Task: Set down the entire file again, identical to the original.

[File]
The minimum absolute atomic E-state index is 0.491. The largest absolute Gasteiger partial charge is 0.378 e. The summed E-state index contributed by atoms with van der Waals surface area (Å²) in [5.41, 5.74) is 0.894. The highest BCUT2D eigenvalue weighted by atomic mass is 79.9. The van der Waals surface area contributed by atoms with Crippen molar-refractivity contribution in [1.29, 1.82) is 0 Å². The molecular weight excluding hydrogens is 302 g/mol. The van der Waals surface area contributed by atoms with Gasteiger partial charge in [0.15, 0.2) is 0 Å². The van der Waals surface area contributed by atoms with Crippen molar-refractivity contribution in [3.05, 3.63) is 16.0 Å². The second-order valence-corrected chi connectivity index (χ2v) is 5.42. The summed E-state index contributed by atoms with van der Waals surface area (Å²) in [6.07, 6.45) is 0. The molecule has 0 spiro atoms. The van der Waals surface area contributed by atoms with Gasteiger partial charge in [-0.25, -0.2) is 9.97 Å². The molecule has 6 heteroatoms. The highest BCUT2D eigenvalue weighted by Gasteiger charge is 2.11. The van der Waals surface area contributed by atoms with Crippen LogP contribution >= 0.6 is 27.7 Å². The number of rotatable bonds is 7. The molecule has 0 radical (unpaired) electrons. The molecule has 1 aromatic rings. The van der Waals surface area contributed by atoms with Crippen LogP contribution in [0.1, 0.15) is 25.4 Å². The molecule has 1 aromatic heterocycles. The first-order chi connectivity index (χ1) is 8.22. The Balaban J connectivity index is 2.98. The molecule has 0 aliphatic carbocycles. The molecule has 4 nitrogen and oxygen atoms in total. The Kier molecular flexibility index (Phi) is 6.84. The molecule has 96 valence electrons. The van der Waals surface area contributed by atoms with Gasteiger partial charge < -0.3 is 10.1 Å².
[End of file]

The minimum absolute atomic E-state index is 0.491. The largest absolute Gasteiger partial charge is 0.378 e. The summed E-state index contributed by atoms with van der Waals surface area (Å²) in [5.41, 5.74) is 0.894. The highest BCUT2D eigenvalue weighted by atomic mass is 79.9. The van der Waals surface area contributed by atoms with Crippen molar-refractivity contribution in [1.29, 1.82) is 0 Å². The molecular weight excluding hydrogens is 302 g/mol. The van der Waals surface area contributed by atoms with Gasteiger partial charge in [0.15, 0.2) is 0 Å². The van der Waals surface area contributed by atoms with Crippen molar-refractivity contribution in [3.05, 3.63) is 16.0 Å². The second-order valence-corrected chi connectivity index (χ2v) is 5.42. The summed E-state index contributed by atoms with van der Waals surface area (Å²) in [6.07, 6.45) is 0. The molecule has 0 spiro atoms. The van der Waals surface area contributed by atoms with Gasteiger partial charge in [-0.25, -0.2) is 9.97 Å². The molecule has 6 heteroatoms. The highest BCUT2D eigenvalue weighted by Gasteiger charge is 2.11. The van der Waals surface area contributed by atoms with Crippen LogP contribution >= 0.6 is 27.7 Å². The number of rotatable bonds is 7. The molecule has 0 radical (unpaired) electrons. The molecule has 1 aromatic rings. The van der Waals surface area contributed by atoms with Crippen LogP contribution in [0.1, 0.15) is 25.4 Å². The molecule has 1 aromatic heterocycles. The first-order chi connectivity index (χ1) is 8.22. The Balaban J connectivity index is 2.98. The molecule has 0 aliphatic carbocycles. The molecule has 4 nitrogen and oxygen atoms in total. The Kier molecular flexibility index (Phi) is 6.84. The molecule has 96 valence electrons. The van der Waals surface area contributed by atoms with Gasteiger partial charge < -0.3 is 10.1 Å².